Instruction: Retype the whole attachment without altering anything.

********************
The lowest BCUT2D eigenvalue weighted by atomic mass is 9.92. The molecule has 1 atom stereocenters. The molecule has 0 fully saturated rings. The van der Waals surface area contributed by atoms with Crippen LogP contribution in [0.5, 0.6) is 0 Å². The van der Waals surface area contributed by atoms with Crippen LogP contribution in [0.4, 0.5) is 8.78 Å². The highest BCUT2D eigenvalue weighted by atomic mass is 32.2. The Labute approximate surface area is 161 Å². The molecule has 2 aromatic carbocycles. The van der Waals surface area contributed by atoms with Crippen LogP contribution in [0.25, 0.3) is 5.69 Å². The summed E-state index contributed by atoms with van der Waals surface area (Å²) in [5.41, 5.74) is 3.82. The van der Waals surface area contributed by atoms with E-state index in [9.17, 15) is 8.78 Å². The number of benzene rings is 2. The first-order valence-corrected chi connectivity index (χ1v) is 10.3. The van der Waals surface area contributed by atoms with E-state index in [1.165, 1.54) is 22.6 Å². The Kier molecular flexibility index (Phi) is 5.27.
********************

The lowest BCUT2D eigenvalue weighted by atomic mass is 9.92. The molecule has 1 atom stereocenters. The molecule has 0 fully saturated rings. The van der Waals surface area contributed by atoms with Crippen LogP contribution in [0.5, 0.6) is 0 Å². The van der Waals surface area contributed by atoms with Crippen LogP contribution in [0.4, 0.5) is 8.78 Å². The highest BCUT2D eigenvalue weighted by atomic mass is 32.2. The Labute approximate surface area is 161 Å². The molecule has 2 aromatic carbocycles. The van der Waals surface area contributed by atoms with Crippen LogP contribution in [0.25, 0.3) is 5.69 Å². The summed E-state index contributed by atoms with van der Waals surface area (Å²) in [5.41, 5.74) is 3.82. The van der Waals surface area contributed by atoms with E-state index in [9.17, 15) is 8.78 Å². The number of benzene rings is 2. The first-order valence-corrected chi connectivity index (χ1v) is 10.3. The van der Waals surface area contributed by atoms with E-state index in [1.165, 1.54) is 22.6 Å². The Kier molecular flexibility index (Phi) is 5.27.